Falling Apart

Discussion in 'Fred's Barcalounge' started by stevo, Sep 22, 2021.

  1. Synchro

    Synchro The artist formerly known as: Synchro Staff Member

    Jun 2, 2008
    Tucson
    Admin Post
    Recently, a good friend called and said that he had been taking inventory of his life and was dealing with some old problems that he had never really come to grips with. Amazingly, I had been doing that exact same thing, myself. Perhaps it’s just a natural process, that we look back at times. I’ve been through some not so pleasant experiences and came through them stronger, but there is always a cost.

    The only advice I can offer is to look carefully at any inner conflict you are experiencing, because if you are in cognitive dissonance, the whole world looks bad.
     
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  2. stevo

    stevo Friend of Fred

    May 1, 2012
    Atlanta
    And sad. At times, terrifying. But very appropriate - thanks.
     
  3. Synchro

    Synchro The artist formerly known as: Synchro Staff Member

    Jun 2, 2008
    Tucson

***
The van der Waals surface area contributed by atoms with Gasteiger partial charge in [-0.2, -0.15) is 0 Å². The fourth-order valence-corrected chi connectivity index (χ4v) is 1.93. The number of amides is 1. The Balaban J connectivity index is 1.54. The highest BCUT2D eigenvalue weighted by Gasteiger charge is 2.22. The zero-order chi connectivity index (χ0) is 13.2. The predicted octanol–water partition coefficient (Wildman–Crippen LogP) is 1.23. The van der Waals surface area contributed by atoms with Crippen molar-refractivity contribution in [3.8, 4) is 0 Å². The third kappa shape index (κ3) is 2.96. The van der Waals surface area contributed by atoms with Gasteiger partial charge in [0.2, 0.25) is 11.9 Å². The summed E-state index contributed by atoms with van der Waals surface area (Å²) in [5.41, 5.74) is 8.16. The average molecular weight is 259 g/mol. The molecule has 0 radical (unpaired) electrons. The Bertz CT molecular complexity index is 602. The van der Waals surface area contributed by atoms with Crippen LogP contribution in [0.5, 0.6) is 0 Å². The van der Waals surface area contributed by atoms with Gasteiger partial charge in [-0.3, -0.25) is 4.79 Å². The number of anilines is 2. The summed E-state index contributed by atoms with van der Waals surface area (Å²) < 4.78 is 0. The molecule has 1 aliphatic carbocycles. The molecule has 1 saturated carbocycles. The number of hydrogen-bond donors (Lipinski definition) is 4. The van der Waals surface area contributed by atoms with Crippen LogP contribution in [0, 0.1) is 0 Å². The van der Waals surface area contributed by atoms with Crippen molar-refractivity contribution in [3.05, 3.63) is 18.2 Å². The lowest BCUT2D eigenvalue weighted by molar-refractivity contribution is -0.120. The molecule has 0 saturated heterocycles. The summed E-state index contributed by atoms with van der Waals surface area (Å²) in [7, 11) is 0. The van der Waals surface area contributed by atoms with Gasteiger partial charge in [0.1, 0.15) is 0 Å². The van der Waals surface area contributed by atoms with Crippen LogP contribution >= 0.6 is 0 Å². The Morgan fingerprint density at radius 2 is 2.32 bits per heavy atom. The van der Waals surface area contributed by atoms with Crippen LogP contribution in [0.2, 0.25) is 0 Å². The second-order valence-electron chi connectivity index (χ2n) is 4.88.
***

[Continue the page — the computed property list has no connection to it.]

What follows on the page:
Admin Post
    Always keep in mind that as real as your feelings are, they are not permanent.
     
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  4. ruger9

    ruger9 Country Gent

    Nov 1, 2008
    NJ
    Don't believe everything you think. You are not (don't have to be) your thoughts. They are just thoughts.

    And here's a good nugget:

    “Challenge (suffering) is necessary for growth.
    What’s NOT necessary for growth is wallowing in the challenge.”
    (and that’s what the ego wants to do)
     
  5. Stefan87

    Stefan87 Country Gent

    May 20, 2019
    Brisbane, Australia
    One of the biggest indicators of depression is 'not wanting to do what you love anymore or as much as you would normally' so what you guys are describing is perfectly normal in not wanting to pick the guitar up, when you think about it that part of it is one of first indicators that people show but don't manage to connect the dots to depression at the time which is fine.